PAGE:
Park Office: 573-346-2986 - Website: http://www.mostateparks.com/
It contains over 3,600 acres on the Niangua Arm of the Lake of
the Ozarks and is located five miles southwest of Camdenton on State
There are 12 hiking trails (16 miles total) of various lengthwhich
take you to such places as Devil¹s Kitchen and Turkey Pen Hollowand
there are 8 known caves. The park has numerous picnic areas, two
of which are shelters that can be rented for events and a playground.
A Trail and Natural Area Guide is available at the visitor's
center at the park entrance, along with outside exhibits. Visitors
for the day can easily arrive by boat or car. (No overnight camping.)
Around the turn of the century, Robert McClure Snyder, a prominent
Kansas City businessman, learned of the beauty of the Ha Ha Tonka
area and journeyed there. He was so impressed with its rugged grandeur
that he began purchasing much of the surrounding land and eventually
acquired over 5,000 acres.
hatched the dream of building a private retreat that would rival
European style castles. He imported stone masons from Scotland and
a European supervisor was hired to ensure authentic construction
techniques. Kansas City architect, Adrian Van Brunt, designed the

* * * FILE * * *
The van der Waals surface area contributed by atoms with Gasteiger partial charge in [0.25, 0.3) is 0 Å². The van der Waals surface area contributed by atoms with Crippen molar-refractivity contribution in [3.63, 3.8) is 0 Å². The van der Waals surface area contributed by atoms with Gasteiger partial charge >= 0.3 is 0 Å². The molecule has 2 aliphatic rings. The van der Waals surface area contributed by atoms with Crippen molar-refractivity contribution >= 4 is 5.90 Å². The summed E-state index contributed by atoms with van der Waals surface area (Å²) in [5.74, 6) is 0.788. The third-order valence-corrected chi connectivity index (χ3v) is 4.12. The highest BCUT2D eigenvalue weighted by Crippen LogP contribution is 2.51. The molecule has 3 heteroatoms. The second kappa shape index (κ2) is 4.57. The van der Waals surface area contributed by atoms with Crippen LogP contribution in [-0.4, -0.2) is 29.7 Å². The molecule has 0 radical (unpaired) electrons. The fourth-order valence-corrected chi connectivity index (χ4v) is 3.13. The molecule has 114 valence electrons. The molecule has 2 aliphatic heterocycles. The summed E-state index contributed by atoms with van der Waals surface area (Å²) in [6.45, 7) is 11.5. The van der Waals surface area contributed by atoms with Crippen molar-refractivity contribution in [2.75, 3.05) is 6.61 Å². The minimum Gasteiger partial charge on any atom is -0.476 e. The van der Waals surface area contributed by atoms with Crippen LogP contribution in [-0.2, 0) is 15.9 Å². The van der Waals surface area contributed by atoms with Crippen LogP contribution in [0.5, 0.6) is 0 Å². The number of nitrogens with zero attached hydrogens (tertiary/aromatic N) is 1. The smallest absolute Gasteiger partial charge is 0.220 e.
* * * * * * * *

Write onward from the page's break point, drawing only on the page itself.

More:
three-and-a-half story masterpiece. A central hallway rose the entire
height of the building. In addition, a stone stable, an 80-foot-tall
water tower and nine greenhouses were built on the estate. The stone
and timber used in construction were taken from the immediate vicinity
and hauled by mule team. Construction of the complex began in 1905.
But for Snyder, Ha Ha Tonka remained only a dream. In 1906, he
was involved in a car accident on Independence Boulevard in Kansas
City and was killed (he was one of the first automobile owners in
the city). The interior of the castle remained unfinished until
1922 when Snyder's sons, Robert Jr., Leroy and Kenneth completed
the upper floors of the building.
The Snyder family then faced years of adversity in trying to keep
Ha Ha Tonka in the family. They were forced to sell Snyder's
natural gas supply business to Eastern interests. A long, legal
battle against Union Electric ensued over the waters of the Lake
of the Ozarks that were encroaching upon the natural spring-fed
lake at the foot of Ha Ha Tonka cliff. They finally leased the mansion
to a Mrs. Ellis who operated it as a hotel.
In 1942, all the dreams came to an end. Sparks from one of Ha
Ha Tonka's many fireplaces ignited the roof and within hours
the huge castle was gutted, as was the stable. What remained were
the stark, devastated outside walls that still brood on the edge
of the cliff. The State of Missouri purchased the estate in 1978
and opened it to the public as a State Park.
The natural surroundings equal the impressiveness of the ruins.
Geologically, the area is an example of "karst" topography,
characterized by sinks, caves, underground streams and natural bridges.
Huge caves have collapsed and created a large theater-like pit known
as the coliseum. Legend has it the coliseum was used for Native
American tribal meetings. One of Missouri's largest springs
(pictured below) is located in the park and feeds an average of
48 million gallons of water a day into the Niangua Arm of the Lake.
For those who have not yet seen the spring, castle and park, words
fail to do it justice. Discovering it is something each visitor
considers a personal and memorable experience.